Time of Day – Tutorial

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About a month ago I submitted the “Time of Day” visual assignment. I got the idea for the assignment (which is to take several picture throughout the day in the same spot, then merge them together) after seeing a cool picture online that was made using pictures taken of a coast during sunset. I attempted the assignment in conjunction with my final project by taking a picture up at the UMW battlegrounds during sunset. I wasn’t super pleased with how the assignment came out, but I learned a lot in the process and no one else has attempted the assignment, so I thought I’d create a tutorial.

Assignment modeled off of following image-

My attempt at the assignment-
Track Collage

Tip 1
The first thing I noticed after completing the assignment was that something about mine didn’t look quite as good as the picture I based the assignment on. It took me awhile to figure out, but I think what this assignment needs is water. So my main advice would be to take a picture of a scene that include water, such as a local creek or river (for UMW students the Rappahannock provides a great place). The way the water appears with different light creates a very contrasting effect for the pictures, which you can clearly see above in the picture the assignment is based on.

Tip 2
While taking the pictures, have a stand or set position for the camera. Don’t simply try to hold the camera in the exact same spot with the same angle, because it will make the editing process very difficult.

Tip 3
Try to get a camera shot that doesn’t have much unoccupied space. You want some plain areas to help emphasize the changing of the time of day in the pictures, but too much blank space will lead to a bland picture.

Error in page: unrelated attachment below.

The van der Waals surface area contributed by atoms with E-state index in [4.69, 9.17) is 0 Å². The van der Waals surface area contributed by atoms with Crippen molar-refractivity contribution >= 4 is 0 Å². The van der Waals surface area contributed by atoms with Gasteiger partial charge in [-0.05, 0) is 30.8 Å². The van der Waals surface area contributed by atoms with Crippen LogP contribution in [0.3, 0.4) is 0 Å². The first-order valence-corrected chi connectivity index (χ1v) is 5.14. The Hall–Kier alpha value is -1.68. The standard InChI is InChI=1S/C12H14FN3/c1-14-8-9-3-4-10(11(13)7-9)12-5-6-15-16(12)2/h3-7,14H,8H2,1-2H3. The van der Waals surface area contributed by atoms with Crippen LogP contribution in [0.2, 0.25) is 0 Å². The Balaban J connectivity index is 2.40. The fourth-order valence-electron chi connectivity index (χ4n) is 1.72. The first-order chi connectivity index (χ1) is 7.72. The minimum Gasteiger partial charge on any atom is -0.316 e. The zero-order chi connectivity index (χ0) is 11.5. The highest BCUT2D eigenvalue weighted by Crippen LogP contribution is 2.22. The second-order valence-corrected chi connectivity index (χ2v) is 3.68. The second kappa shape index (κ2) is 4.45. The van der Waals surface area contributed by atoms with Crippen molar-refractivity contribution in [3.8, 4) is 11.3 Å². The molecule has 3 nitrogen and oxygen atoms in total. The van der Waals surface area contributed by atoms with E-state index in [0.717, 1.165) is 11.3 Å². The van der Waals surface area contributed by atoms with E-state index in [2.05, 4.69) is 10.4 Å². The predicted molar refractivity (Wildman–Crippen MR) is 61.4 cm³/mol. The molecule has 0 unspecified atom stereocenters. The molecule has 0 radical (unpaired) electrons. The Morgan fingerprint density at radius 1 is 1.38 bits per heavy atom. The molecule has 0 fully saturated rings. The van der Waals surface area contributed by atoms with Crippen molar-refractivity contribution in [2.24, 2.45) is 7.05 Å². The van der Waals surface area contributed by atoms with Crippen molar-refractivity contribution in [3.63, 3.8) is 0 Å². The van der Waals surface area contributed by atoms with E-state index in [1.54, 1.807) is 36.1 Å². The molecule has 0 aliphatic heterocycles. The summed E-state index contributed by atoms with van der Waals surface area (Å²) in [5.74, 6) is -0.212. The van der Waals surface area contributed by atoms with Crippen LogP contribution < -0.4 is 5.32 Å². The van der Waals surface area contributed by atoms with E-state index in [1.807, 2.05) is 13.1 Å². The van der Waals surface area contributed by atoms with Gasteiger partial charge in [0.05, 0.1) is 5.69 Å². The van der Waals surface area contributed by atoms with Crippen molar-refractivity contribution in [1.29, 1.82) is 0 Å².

Tip 4
Take a lot of pictures, in my final product I used only 6 pictures, but I took 29. There will be some that aren’t particularly clear or have weird lighting, so the more the better.

Editing Process
Editing the pictures is actually fairly simple, as long as you took not of Tip 2 above.

1. Once you have selected the pictures you want to use, open either the first or last one of them in your picture editing software (MS Paint for me).

2. Open either the previous or next picture (depending on whether you start with the first or last picture) in a separate tab.

3. In most photo editors, there will be a tool that allows you to change the size of the photo. Shown below, is where you can find it in MS Paint.

4. Once you have opened the attributes page, you will want to cut down the width of the picture by a set number. For example, if your photo is 4000 pixels wide and you want to break up your collage between 4 pictures, you will decrease the width of the photo by 1000 pixels each time. Below is the attributes screen, then the before and after shots of the truncating process.

5. Once the width of the picture is decreased, select the whole image, copy it, and paste it on top of the first image. Shown below is the product of the first paste.

6. Repeat this process each time, making sure to reduce the width of the photo by an additional amount each time. So for the previous example, you would reduce the width by 1000 the first time, 2000 the second, and 3000 the third. Always pasting on top of the same work in progress picture. Below is a picture of what it would look like after two pastes.

Hopefully in a future class of ds106 during the visual section of the class some people will attempt this project, as I think it could generate some cool stuff. Also hope this method helps some people, for me it was the easiest way to complete. Also, feel free to mess around with the gaps between the pictures. You’ll notice in my attempt above I didn’t use set separations each time. I did this because it worked best with the clouds/track alignment.

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